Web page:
Research Article

National survey of tuberculosis notifications in England and Wales 1978--9. Report from the Medical Research Council Tuberculosis and Chest Diseases Unit.

Br Med J 1980; 281 doi: https://doi.org/10.1136/bmj.281.6245.895 (Published 04 October 1980) Cite this as: Br Med J 1980;281:895

Abstract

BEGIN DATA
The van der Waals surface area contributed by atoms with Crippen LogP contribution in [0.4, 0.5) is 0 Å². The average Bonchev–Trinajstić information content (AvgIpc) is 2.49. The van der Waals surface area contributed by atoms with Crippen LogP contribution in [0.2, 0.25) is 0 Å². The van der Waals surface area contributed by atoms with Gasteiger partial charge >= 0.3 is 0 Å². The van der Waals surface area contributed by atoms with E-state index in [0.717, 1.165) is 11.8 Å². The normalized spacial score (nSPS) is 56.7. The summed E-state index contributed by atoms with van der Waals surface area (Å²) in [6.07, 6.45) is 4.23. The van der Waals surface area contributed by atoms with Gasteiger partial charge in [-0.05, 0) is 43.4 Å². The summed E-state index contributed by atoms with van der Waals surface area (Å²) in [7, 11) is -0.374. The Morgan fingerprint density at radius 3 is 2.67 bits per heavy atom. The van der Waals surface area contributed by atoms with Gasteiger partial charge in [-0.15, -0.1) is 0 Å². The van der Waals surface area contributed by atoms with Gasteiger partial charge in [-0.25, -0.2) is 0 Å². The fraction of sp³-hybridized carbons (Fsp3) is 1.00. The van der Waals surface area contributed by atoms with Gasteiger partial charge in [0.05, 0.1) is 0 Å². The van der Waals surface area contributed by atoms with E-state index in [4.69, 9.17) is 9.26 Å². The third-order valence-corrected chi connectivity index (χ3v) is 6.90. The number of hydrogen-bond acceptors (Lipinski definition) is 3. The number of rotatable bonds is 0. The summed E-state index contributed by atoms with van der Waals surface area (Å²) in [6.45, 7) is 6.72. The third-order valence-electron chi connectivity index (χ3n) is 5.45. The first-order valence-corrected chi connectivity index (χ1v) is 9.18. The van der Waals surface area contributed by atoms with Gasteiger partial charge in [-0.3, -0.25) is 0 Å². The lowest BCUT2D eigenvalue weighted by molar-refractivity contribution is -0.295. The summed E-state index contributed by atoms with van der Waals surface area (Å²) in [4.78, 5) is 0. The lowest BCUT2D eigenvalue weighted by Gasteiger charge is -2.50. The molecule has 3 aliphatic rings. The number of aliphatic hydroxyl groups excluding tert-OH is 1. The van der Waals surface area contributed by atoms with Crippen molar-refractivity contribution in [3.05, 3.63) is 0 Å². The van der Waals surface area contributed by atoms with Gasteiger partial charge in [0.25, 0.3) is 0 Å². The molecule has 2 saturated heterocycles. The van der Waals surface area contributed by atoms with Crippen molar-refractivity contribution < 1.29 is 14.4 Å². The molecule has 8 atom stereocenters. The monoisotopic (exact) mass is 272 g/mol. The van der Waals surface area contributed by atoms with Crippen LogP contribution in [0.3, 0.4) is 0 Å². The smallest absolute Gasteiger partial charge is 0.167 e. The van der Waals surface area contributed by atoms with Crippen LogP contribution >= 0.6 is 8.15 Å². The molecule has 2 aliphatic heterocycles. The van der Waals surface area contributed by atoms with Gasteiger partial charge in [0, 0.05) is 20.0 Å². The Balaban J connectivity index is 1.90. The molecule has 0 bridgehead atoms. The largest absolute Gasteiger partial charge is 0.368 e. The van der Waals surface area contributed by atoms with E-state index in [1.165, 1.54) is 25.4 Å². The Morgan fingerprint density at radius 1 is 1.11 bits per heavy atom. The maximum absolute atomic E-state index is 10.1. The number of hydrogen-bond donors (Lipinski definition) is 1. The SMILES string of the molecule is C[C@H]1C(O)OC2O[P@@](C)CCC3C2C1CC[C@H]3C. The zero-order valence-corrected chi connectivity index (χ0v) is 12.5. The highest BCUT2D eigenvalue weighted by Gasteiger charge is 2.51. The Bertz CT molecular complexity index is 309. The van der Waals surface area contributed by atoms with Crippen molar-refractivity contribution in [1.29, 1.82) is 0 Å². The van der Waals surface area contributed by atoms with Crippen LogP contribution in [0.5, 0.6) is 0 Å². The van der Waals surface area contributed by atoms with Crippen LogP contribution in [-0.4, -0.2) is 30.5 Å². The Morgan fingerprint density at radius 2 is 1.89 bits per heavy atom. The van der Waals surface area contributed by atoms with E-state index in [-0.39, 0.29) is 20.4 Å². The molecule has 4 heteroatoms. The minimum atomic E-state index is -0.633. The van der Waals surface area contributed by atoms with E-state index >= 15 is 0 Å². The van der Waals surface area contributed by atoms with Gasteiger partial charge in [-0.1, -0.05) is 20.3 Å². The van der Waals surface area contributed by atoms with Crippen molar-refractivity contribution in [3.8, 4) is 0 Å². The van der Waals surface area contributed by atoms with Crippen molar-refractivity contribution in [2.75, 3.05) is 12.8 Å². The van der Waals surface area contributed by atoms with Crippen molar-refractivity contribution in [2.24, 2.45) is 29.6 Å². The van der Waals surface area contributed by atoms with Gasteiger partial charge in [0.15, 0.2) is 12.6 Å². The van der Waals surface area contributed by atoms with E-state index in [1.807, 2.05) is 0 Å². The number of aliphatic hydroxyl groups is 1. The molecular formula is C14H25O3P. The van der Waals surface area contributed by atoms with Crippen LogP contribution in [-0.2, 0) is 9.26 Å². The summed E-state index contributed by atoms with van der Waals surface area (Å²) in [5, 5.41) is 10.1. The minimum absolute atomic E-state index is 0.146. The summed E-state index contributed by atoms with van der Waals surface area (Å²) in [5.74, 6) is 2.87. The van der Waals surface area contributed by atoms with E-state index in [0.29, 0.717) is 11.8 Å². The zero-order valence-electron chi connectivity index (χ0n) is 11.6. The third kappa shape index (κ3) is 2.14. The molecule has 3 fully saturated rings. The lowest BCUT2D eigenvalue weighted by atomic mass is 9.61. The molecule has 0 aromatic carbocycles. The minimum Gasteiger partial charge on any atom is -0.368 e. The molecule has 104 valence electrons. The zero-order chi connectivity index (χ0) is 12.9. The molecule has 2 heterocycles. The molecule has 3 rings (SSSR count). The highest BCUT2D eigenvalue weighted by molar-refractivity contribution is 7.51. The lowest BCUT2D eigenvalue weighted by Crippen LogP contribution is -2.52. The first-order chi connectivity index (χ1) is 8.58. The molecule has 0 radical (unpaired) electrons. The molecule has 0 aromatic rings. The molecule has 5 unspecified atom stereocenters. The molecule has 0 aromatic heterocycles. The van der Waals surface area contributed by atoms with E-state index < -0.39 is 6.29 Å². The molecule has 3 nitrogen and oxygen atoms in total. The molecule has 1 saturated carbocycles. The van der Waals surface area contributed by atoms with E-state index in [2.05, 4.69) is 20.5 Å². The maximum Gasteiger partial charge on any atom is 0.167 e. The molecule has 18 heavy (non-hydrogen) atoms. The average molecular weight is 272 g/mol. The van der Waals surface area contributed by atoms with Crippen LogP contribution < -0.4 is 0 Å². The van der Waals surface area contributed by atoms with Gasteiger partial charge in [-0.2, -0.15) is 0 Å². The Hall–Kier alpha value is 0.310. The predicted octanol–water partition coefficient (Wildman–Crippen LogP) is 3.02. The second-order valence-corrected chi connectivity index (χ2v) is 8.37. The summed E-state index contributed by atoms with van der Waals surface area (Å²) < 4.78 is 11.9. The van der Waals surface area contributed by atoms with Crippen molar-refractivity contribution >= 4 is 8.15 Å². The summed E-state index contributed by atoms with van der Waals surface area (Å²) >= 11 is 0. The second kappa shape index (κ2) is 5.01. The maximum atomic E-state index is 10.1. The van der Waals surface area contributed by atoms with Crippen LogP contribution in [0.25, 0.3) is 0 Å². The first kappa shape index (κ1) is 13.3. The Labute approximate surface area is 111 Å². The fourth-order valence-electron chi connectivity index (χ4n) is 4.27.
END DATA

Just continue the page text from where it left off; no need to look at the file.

A survey of all tuberculosis notifications in England and Wales for a six-month period showed that 70% of 3732 newly notified, previously untreated patients had respiratory disease only, 23% had non-respiratory disease only, and 7% had both. Fifty-seven per cent of patients were of white and 35% were of Indian subcontinent (Indian, Pakistani, or Bangladeshi) ethnic origin, the latter group contributing over half the cases of non-respiratory disease. The estimated overall annual notification rate per 100 000 population for 1978--9 was 16.4 for England and 13.5 for Wales. The rates differed considerably between the different ethnic groups in England, the highest rates occurring in the Indian and in the Pakistani and Bangladeshi groups and the lowest in the white group; the differences in the non-respiratory rates were the more striking. Nearly a quarter of patients with respiratory disease had large pulmonary lesions, the proportion being higher for the white group than for the Indian subcontinent group. Over half the patients had positive cultures for tubercle bacilli and over a third had positive smears; both proportions were higher for the white group. This survey has identified many of the problems which tuberculosis presents in England and Wales today. These include the substantial number of patients with sputum-positive disease, the considerable variation in the rates in the different ethnic groups, and the not uncommon occurrence of childhood tuberculosis.